In a typical Art Feeds lesson, children might engage in a variety of activities from mural-making to projects employing unconventional art materials, which will challenge them to engage in creative problem-solving, self-reflection, or storytelling. They’re encouraged to never say “I can’t,” and empowered to embrace the mantra “we can do hard things.”
Bourne describes one of her favorite lessons, a two-part experience. On the first day, children are taught the difficult task of finger-crocheting or finger-weaving. “At first, the kids are so mad at us, they say ‘this is too hard,’” she explains. “But then every time, without fail, about 10 minutes into the lesson, the light will turn on for four or five students.” Those students excitedly announce their progress to the teachers, who in turn ask them to show their peers. “Then there’s this really awesome collaboration between the kids who have figured it out and feel like they have this knowledge, and then can help the other students.”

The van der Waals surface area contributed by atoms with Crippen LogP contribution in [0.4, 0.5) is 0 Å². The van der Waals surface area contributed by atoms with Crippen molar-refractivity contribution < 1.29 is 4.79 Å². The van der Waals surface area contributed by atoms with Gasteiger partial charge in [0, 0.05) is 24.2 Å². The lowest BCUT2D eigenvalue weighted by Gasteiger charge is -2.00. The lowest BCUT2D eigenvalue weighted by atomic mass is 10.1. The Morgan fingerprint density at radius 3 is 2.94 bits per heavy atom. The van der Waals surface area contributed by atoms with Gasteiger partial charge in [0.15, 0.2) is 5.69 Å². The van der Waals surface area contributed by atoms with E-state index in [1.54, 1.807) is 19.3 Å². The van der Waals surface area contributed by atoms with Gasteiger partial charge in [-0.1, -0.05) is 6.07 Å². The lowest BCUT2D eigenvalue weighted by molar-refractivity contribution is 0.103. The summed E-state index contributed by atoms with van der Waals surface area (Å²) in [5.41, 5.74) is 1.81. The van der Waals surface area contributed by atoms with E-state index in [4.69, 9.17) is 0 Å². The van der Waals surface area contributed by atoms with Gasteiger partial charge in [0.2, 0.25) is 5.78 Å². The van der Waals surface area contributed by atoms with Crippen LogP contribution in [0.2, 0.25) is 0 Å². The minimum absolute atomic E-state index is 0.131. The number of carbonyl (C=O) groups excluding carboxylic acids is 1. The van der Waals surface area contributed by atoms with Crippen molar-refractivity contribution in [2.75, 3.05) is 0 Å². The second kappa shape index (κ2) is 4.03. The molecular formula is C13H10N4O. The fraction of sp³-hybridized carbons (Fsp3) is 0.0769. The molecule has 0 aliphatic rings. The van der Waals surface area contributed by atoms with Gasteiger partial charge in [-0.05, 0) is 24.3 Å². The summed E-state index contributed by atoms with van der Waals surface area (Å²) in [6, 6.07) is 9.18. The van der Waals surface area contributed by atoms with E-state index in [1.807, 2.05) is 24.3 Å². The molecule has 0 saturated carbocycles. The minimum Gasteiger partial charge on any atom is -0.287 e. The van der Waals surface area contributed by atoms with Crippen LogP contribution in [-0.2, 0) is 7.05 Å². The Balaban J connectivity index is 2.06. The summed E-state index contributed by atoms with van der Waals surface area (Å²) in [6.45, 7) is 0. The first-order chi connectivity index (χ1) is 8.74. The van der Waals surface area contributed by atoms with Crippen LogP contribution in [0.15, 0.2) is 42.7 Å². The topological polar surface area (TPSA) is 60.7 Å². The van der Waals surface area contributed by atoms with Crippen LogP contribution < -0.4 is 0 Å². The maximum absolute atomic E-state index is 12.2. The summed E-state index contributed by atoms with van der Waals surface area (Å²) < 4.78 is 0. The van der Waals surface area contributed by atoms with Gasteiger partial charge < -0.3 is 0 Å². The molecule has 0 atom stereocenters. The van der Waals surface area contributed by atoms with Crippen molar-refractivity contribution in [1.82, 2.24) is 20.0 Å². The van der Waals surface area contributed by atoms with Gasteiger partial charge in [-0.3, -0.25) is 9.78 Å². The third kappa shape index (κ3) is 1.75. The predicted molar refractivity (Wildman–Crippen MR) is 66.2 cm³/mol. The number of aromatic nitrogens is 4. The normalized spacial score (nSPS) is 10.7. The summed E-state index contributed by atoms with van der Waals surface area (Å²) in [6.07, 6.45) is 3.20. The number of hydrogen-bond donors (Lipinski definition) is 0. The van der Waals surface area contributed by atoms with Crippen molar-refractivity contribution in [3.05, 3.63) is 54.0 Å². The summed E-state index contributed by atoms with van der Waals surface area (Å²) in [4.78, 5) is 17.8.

Once the students get the hang of it, they crochet long strands of yarn, which teachers gather together to create a “storytelling web.” In this second part of the lesson, students are empowered to come up with their own stories and share them with the class, while standing in the safe space of the web. Some tell clever, imaginative tales, while others use it as a platform to get real personal woes off their chest.
“We encourage the students to take a risk, tell them there are no wrong answers, it’s really about the kids’ ideas,” Bourne offers. “A lot of people think of Art Feeds as an art instruction organization and I’ve always said I beg to differ about that. We don’t teach line and color and drawing and art history—all things that are very important—but rather we really believe that children are wildly creative, curious, imaginative, and we want to create a space where those things can thrive.”